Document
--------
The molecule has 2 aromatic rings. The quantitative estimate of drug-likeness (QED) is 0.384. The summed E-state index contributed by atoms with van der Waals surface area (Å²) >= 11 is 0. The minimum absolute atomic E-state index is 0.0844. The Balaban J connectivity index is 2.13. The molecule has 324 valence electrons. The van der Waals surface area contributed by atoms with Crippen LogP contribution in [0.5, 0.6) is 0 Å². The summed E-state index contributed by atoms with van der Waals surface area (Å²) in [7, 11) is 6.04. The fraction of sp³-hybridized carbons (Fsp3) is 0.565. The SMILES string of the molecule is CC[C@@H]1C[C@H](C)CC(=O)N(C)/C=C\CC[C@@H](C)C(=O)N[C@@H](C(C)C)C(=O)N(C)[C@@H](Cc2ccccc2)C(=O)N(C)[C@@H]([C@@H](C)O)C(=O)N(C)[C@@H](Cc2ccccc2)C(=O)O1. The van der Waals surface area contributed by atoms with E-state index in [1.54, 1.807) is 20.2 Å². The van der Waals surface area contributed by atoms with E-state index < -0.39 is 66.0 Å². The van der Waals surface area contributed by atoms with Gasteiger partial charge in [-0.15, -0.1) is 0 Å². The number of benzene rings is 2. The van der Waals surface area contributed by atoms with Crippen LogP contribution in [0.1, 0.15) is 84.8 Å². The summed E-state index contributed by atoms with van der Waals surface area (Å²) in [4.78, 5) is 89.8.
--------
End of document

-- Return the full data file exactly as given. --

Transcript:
The molecule has 2 aromatic rings. The quantitative estimate of drug-likeness (QED) is 0.384. The summed E-state index contributed by atoms with van der Waals surface area (Å²) >= 11 is 0. The minimum absolute atomic E-state index is 0.0844. The Balaban J connectivity index is 2.13. The molecule has 324 valence electrons. The van der Waals surface area contributed by atoms with Crippen LogP contribution in [0.5, 0.6) is 0 Å². The summed E-state index contributed by atoms with van der Waals surface area (Å²) in [7, 11) is 6.04. The fraction of sp³-hybridized carbons (Fsp3) is 0.565. The SMILES string of the molecule is CC[C@@H]1C[C@H](C)CC(=O)N(C)/C=C\CC[C@@H](C)C(=O)N[C@@H](C(C)C)C(=O)N(C)[C@@H](Cc2ccccc2)C(=O)N(C)[C@@H]([C@@H](C)O)C(=O)N(C)[C@@H](Cc2ccccc2)C(=O)O1. The van der Waals surface area contributed by atoms with E-state index in [1.54, 1.807) is 20.2 Å². The van der Waals surface area contributed by atoms with E-state index < -0.39 is 66.0 Å². The van der Waals surface area contributed by atoms with Gasteiger partial charge in [-0.15, -0.1) is 0 Å². The number of benzene rings is 2. The van der Waals surface area contributed by atoms with Crippen LogP contribution in [0.1, 0.15) is 84.8 Å². The summed E-state index contributed by atoms with van der Waals surface area (Å²) in [4.78, 5) is 89.8.